‘Wear it out‘ is a campaign directed at teenagers that I discovered a couple of days ago. The idea is that instead of buying new clothes you put on the clothes you have and ‘wear them out’ (it says this nowhere in the literature but I assume the premis from the title). The pledge is that you would abstain from buying any new clothes for 3 months.
It caught my eye (since i’m a youth worker and since I think I buy too much stuff too often) and so I clicked onto the link with the thought that probably I would post this link on the website for our youth group.
It’s a well laid out clear website with a lot of resources that seem helpful and challenging.
But a few things put me off a bit:
1) a website that is trying to get people to die to fashion has more pictures of fashionable, trendy hipster young people than a kays catalogue (does that still exist?). It felt like I was being drawn into the campaign because it would be ‘fashionable’ to do so.
2) When I saw the ‘registration fee’ (£35 or £15) I thought huh? I wonder why encouraging people not to buy stuff would cost money or why it would require a registration at all? And then I thought ‘ah well I guess printing flyers and advertising the campaign in the Presbyterian Herald costs money’ but then I kept reading and realised that actually my money is used to get me a ‘fashion fix’ at the end of the three months.
Now you can imagine my joy (aka disgust) when I discovered that the ‘fashion fix’ was either a T-shirt (£15 registration fee) OR wait for it… a pair of Tom’s (don’t get me started) shoes (£35 registration fee).
Suddenly I began to wonder if this was a holy campaign or an advertising campaign for Tom aka Blake.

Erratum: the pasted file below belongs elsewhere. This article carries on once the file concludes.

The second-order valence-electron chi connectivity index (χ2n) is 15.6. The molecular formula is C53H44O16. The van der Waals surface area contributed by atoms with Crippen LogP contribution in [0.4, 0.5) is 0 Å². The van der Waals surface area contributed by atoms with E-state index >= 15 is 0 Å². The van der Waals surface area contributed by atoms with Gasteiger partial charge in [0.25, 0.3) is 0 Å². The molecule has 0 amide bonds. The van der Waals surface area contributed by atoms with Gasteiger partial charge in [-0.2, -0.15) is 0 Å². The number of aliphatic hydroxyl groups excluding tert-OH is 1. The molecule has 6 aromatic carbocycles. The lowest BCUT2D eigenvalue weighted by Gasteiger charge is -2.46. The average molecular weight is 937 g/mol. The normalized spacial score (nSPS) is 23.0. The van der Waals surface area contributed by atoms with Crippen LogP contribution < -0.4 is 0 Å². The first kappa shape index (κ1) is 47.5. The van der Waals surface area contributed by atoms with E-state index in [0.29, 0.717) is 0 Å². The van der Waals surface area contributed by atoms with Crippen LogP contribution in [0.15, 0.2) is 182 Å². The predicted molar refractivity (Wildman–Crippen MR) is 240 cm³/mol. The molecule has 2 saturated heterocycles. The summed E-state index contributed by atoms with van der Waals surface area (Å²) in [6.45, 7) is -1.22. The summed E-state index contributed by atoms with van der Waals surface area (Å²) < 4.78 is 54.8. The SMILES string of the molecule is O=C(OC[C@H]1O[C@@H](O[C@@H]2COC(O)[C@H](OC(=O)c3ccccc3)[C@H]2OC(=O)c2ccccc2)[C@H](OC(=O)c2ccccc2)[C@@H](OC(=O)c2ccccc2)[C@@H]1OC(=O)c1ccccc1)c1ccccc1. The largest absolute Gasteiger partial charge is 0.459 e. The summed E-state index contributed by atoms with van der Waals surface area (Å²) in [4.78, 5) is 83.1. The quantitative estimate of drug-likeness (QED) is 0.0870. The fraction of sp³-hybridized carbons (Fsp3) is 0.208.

The famous Tom’s shoes ‘barefoot walk’ takes place in Northern Ireland next week and they are hoping for over 3000 people to break the world record. This is part of the ‘wear it out’ campaign.
Look, the bottom line is I think it would be a great thing for people and for the world if we didn’t buy new clothes that we don’t need. I think it would be a great thing for those people and for the world if they gave the money that they would have spent on clothes away. These are two great challenges from the ‘wear it out’ campaign. But it just feels to me that in an attempt to help teenagers (and I don’t understand why not also adults) think more deeply and well about how we spend our money and what our addiction to fashion and our slavery to advertising and consumption does to us and people across the world they have sold out to exactly that.
We need to be people who radically change how we live and how we spend our money. We need to be challenged on our felt need for a ‘fashion fix’ as if we somehow deserve it. We do not need that desire to be fed, we need it to be obliterated.